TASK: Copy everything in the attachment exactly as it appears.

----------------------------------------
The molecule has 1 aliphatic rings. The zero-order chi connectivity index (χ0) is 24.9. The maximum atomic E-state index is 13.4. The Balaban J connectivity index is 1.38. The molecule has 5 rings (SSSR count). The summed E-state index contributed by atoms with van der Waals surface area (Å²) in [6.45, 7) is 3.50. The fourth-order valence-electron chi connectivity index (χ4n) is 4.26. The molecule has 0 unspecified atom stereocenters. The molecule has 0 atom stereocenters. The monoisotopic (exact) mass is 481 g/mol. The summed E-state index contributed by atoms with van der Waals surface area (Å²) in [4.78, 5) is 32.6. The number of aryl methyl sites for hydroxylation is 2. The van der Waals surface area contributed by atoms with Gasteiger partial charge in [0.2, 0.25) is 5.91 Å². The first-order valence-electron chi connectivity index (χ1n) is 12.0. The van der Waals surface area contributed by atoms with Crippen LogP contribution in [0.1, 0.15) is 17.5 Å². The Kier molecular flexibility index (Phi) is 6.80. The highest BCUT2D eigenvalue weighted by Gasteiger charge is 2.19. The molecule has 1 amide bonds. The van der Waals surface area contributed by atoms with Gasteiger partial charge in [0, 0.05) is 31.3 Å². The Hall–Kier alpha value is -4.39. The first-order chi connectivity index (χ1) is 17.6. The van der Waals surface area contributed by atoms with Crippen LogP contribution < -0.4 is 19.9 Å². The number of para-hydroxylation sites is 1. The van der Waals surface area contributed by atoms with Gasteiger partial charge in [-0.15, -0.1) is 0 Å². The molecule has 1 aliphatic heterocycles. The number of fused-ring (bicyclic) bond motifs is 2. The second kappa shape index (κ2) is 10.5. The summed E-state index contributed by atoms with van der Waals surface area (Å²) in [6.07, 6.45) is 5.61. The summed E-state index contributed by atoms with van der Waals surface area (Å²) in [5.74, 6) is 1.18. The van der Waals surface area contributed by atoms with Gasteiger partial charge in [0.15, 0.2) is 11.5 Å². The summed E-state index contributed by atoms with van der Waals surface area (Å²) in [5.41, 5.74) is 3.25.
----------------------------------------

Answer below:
The molecule has 1 aliphatic rings. The zero-order chi connectivity index (χ0) is 24.9. The maximum atomic E-state index is 13.4. The Balaban J connectivity index is 1.38. The molecule has 5 rings (SSSR count). The summed E-state index contributed by atoms with van der Waals surface area (Å²) in [6.45, 7) is 3.50. The fourth-order valence-electron chi connectivity index (χ4n) is 4.26. The molecule has 0 unspecified atom stereocenters. The molecule has 0 atom stereocenters. The monoisotopic (exact) mass is 481 g/mol. The summed E-state index contributed by atoms with van der Waals surface area (Å²) in [4.78, 5) is 32.6. The number of aryl methyl sites for hydroxylation is 2. The van der Waals surface area contributed by atoms with Gasteiger partial charge in [0.2, 0.25) is 5.91 Å². The first-order valence-electron chi connectivity index (χ1n) is 12.0. The van der Waals surface area contributed by atoms with Crippen LogP contribution in [0.1, 0.15) is 17.5 Å². The Kier molecular flexibility index (Phi) is 6.80. The highest BCUT2D eigenvalue weighted by Gasteiger charge is 2.19. The molecule has 1 amide bonds. The van der Waals surface area contributed by atoms with Gasteiger partial charge in [0, 0.05) is 31.3 Å². The Hall–Kier alpha value is -4.39. The first-order chi connectivity index (χ1) is 17.6. The van der Waals surface area contributed by atoms with Crippen LogP contribution < -0.4 is 19.9 Å². The number of para-hydroxylation sites is 1. The van der Waals surface area contributed by atoms with Gasteiger partial charge in [-0.15, -0.1) is 0 Å². The molecule has 1 aliphatic heterocycles. The number of fused-ring (bicyclic) bond motifs is 2. The second kappa shape index (κ2) is 10.5. The summed E-state index contributed by atoms with van der Waals surface area (Å²) in [6.07, 6.45) is 5.61. The summed E-state index contributed by atoms with van der Waals surface area (Å²) in [5.74, 6) is 1.18. The van der Waals surface area contributed by atoms with Gasteiger partial charge in [0.15, 0.2) is 11.5 Å². The summed E-state index contributed by atoms with van der Waals surface area (Å²) in [5.41, 5.74) is 3.25.